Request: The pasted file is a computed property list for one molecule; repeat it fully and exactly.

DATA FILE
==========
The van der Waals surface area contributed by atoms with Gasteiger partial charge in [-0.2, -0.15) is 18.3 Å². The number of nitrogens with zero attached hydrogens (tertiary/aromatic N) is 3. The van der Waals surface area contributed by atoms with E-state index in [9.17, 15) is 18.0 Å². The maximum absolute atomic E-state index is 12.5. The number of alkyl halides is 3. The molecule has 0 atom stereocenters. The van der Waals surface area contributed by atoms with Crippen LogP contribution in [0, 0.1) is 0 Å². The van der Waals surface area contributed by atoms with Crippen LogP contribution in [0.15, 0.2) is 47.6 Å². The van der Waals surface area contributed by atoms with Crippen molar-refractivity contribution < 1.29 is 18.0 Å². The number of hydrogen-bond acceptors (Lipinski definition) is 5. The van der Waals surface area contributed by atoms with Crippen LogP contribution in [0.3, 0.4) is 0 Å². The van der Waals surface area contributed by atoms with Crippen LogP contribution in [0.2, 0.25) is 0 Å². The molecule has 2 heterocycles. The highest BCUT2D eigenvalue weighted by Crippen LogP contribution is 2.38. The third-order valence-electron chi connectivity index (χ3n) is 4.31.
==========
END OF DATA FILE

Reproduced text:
The van der Waals surface area contributed by atoms with Gasteiger partial charge in [-0.2, -0.15) is 18.3 Å². The number of nitrogens with zero attached hydrogens (tertiary/aromatic N) is 3. The van der Waals surface area contributed by atoms with E-state index in [9.17, 15) is 18.0 Å². The maximum absolute atomic E-state index is 12.5. The number of alkyl halides is 3. The molecule has 0 atom stereocenters. The van der Waals surface area contributed by atoms with Crippen LogP contribution in [0, 0.1) is 0 Å². The van der Waals surface area contributed by atoms with Crippen LogP contribution in [0.15, 0.2) is 47.6 Å². The van der Waals surface area contributed by atoms with Crippen molar-refractivity contribution < 1.29 is 18.0 Å². The number of hydrogen-bond acceptors (Lipinski definition) is 5. The van der Waals surface area contributed by atoms with Crippen LogP contribution in [0.3, 0.4) is 0 Å². The van der Waals surface area contributed by atoms with Crippen LogP contribution in [0.2, 0.25) is 0 Å². The molecule has 2 heterocycles. The highest BCUT2D eigenvalue weighted by Crippen LogP contribution is 2.38. The third-order valence-electron chi connectivity index (χ3n) is 4.31.